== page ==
Answer by Raakhee V. Menon:
Thank you for the A2A.
This quote can have several analogical explanations. I shall try to explain it the way I see it.
Pawns are one of the most insignificant pieces on chessboard. They have minimal movement powers and are seldom seen doing the ‘attack and capture’ maneuver for bigger pieces, thanks to their short life-spans on the board. Pawns could be said to be on a suicide mission. Each one of them are destined to fall first to the enemy. And yet, the game cannot even start without a pawn making the first move.
In many situations in life, the more insignificant ones are pushed to the forefront to ‘test waters’. We see that often in corporate environments. Senior management takes a decision, but the actual implementation of the decision is done by individuals several rungs lower than them, with little or no say in the decision itself. Usually they have no option but to obey. But if they refuse to comply, nothing moves forward. Plans and decisions remain plans and decisions. Nothing more, nothing less. Status quo.
To think of people who are much lower than us as insignificant is one of the greatest follies any person can make. Many people look down upon people who do menial jobs. If it were not for them, we wouldn’t be sitting in our snazzy office buildings. Our washrooms won’t be so clean. Our roads won’t be free of litter. Our entire system would have come to a standstill.
Each individual in the social class pyramid is important. And I personally feel that the actual people who sustain our society are the ones at the very bottom…the pawns. If they refused to ‘play’, then think of the rungs above them. Everything would become standstill and then eventually topple.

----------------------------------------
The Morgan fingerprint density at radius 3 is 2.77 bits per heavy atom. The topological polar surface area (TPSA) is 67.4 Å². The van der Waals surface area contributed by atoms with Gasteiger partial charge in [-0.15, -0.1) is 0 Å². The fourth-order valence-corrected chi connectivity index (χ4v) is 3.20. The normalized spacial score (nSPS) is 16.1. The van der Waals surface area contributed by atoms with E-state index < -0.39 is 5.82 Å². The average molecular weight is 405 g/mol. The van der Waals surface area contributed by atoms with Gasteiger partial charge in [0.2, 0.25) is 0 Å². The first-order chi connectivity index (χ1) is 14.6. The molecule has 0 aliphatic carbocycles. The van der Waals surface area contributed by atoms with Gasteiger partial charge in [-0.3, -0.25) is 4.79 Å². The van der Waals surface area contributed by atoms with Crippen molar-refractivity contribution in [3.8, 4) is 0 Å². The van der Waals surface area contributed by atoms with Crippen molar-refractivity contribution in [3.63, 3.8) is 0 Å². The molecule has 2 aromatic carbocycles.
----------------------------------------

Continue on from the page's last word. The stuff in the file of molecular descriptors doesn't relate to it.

In a battlefield, aren’t the foot soldiers the ones who stand at the very front of the battle? They are the first ones to bear the enemy’s onslaught. The cavalry and the artillery followed them, even though they were better protected and better armed. The senior officers and commanders were even further behind to shout out orders. So if it were not for the infantry, how would they be able to plan their moves?
Another way of looking at it is in the corruption scenario. How many cases of corruption do we hear about every single day? They may be big or small. But they exist. The path of corruption trickles down from the highest level to the lowest levels. Imagine the scenario if the lower levels themselves refused to be corrupt. The ones above them will have no other alternative but to follow suit. Again, it is in the hands of the lower levels (the pawns) to decide whether the upper rungs should also follow their example at a larger scale by taking proportionately larger sums of money as bribes, or not to.
It is indeed true that if the pawns refused to play, there indeed would be no game of chess. Whoever said this was a genius no less 😀